IT Employment

General discussion


Your computer was designed in 1979!

By GuruOfDos ·
Intel designed the 8086 in 1979. Then came the PC-XT in 1982.

After 286, 386, 486, Pentium, etc. we are 9 steps ahead of when the PC was invented. From the software point of view, the newer CPUs have more opcodes. Code can be tweaked for later CPUs using new instructions to replace chunks of 8086 code. But one problem remains.

Take a brand new Athlon 3GHz. On an old 386 I can create a floppy that will boot DOS 4.01 and run Wordstar. I can boot said Athlon with this disk and it runs Wordstar and allows me to print to my Epson LQ. So my 2003 PC is happy to run 16 year old code.

Each new CPU has to be able to run code written for the last and that means that you can go back several jumps and still have the older code run. Tomb Raider III won't run on an XT, but ALL the new PC CPUs still run the original 8086 opcodes.

The problem with x86 is that it uses the Segmented Memory Model. The max size of a code or data segment is limited to 64kb. No matter how many Mb or Gb a CPU can address it STILL has to do it in 64k chunks and there is still the problem of swapping segments to manipulate memory.

Running an M680xx chip using a Flat Memory Model at the same clock speed as an x86, uses less code (all the seg ops, far calls, etc are not needed) and runs an equivalent program in less time.

Intel should have thought about this years ago. With new technology overcoming the limits of the 8086, drop the original SMM and adopt a flat memory model. Yes, it would mean that upgrading from 8086 to 286 would also mean a new OS and apps but if they had done it early on, then the latest generations of CPUs would have had a better base to build on than the 1979 idea we are stuck with! It is too late now to redesign the 'PC',but if it had been done in the mid 80's then PCs today would be much faster and a 3GHz cpu would REALLY go!

This conversation is currently closed to new comments.

Thread display: Collapse - | Expand +

All Comments

Collapse -

Failed Alternatives

by TheChas In reply to Your computer was designe ...

I think the answer to your question lies in the alternatives that started and then failed.

The biggest among them to date was OS/2!

The general PC market is locked into the Intel / MS model.
We are stuck in a chicken and egg conundrum.
Many people want a new faster OS, but nobody wants to pay for it until there are enough applications.
Of course, the programmers don't want to write code unless there are users who will purchase the end product.

So, until someone is willing to invest the cash required to get a new generation of hardware and software to a level where it can be a contender in the market, we are stuck with this technology.


Collapse -

There is an obvious alternative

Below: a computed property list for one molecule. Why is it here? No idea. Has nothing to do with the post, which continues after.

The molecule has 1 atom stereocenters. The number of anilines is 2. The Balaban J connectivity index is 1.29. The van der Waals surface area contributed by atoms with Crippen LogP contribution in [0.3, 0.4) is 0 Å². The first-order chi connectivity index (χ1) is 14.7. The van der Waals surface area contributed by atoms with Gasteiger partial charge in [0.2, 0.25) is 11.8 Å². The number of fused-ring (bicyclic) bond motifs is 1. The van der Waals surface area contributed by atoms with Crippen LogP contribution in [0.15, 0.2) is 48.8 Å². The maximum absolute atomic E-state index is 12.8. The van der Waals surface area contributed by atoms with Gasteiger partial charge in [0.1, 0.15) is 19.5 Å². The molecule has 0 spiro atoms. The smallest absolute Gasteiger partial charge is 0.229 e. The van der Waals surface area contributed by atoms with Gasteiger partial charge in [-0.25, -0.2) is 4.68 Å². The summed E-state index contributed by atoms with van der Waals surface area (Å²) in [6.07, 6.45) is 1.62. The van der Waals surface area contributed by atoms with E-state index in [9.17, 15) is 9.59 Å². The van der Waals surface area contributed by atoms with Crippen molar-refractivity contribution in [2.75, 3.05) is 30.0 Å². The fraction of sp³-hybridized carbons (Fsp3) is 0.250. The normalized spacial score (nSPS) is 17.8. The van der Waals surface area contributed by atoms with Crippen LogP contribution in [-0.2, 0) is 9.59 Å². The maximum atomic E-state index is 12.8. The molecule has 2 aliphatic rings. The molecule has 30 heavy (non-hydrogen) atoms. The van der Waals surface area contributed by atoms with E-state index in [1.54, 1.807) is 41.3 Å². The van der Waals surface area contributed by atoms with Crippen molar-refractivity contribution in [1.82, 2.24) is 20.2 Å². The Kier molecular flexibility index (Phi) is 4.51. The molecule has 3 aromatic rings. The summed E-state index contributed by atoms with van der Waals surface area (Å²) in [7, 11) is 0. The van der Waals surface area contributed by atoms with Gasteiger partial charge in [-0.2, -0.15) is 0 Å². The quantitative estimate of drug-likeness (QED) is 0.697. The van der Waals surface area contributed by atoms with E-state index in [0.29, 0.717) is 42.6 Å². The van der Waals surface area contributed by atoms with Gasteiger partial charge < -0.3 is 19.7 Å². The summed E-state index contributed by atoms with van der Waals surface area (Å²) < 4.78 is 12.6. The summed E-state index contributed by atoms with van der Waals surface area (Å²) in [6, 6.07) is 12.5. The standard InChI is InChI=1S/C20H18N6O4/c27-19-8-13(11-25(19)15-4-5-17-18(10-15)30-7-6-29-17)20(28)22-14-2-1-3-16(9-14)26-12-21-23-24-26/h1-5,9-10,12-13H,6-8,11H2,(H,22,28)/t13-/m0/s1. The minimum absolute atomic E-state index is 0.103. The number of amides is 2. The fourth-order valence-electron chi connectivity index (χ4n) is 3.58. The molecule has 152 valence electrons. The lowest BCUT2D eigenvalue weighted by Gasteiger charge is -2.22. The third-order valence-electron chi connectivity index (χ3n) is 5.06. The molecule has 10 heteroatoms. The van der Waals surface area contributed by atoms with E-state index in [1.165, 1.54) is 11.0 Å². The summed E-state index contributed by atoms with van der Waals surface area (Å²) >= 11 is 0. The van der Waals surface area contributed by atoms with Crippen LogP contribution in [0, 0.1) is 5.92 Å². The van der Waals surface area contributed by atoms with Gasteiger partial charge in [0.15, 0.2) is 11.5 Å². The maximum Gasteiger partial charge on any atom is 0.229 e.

by GuruOfDos In reply to Failed Alternatives

The Mac! Since the first days of Apple computers, they have always used the non-Intel FMM. Yes, Macs are different but they still run equivalent apps more efficiently than a PC.

My first forays into simulators in the mid 80's were based on the CBM Amiga A2000, running a 68000 at 7.14 MHz. I also had a 286-12 pc. Both machines had 1Mb of memory and a 40Mb hard disk. The PC ran MS-DOS 4.01 and Win3.0 with Word1.1 and Excel3. The Amiga had AmigaDos and Workbench as the GUI, an equivalent word pro and spreadsheet and both propelled an Oki400 Laser printer. What gave the Amiga the edge was the dedicated GPU, built in stereo audio and the ability to display full colour high res graphics AND output directly to video with no extra hardware. Even though the Amiga clocked at just over half the speed of the 286, it was a much faster machine. The PC had to evolve to a 486 DX2-66 to out-run the Amiga and, without additional hardware for video and audio, it was pretty quiet and not very colourful. If you needed to run PC/DOS apps, or even Windows, you could buy a 'bridge card' with an 80286 cpu and hardware to allow PC software and hardware (the Amiga had 3 ISA slots) to access the a/v capabilities of the Amiga.

I only stopped using the Amiga about 3 years ago. 486/586 users used to laugh at my meagre 40Mb of hdd and 1Mb of Ram compared to their vast hdd's and RAM and as for the 7.14MHz cpu speed...

Of course when I proved that the Amiga only needed that to perform the same tasksthat took all their resources plus a pile of add-on cards,they went away with their tails between their legs.

I only wish that Jack Tramiel hadn't thrown in the towel with the Amiga because I'm willing to bet that if it had evolved for the same time as the PC would outperform it by a factor of 5 for the same clock speed!

Related Discussions

Related Forums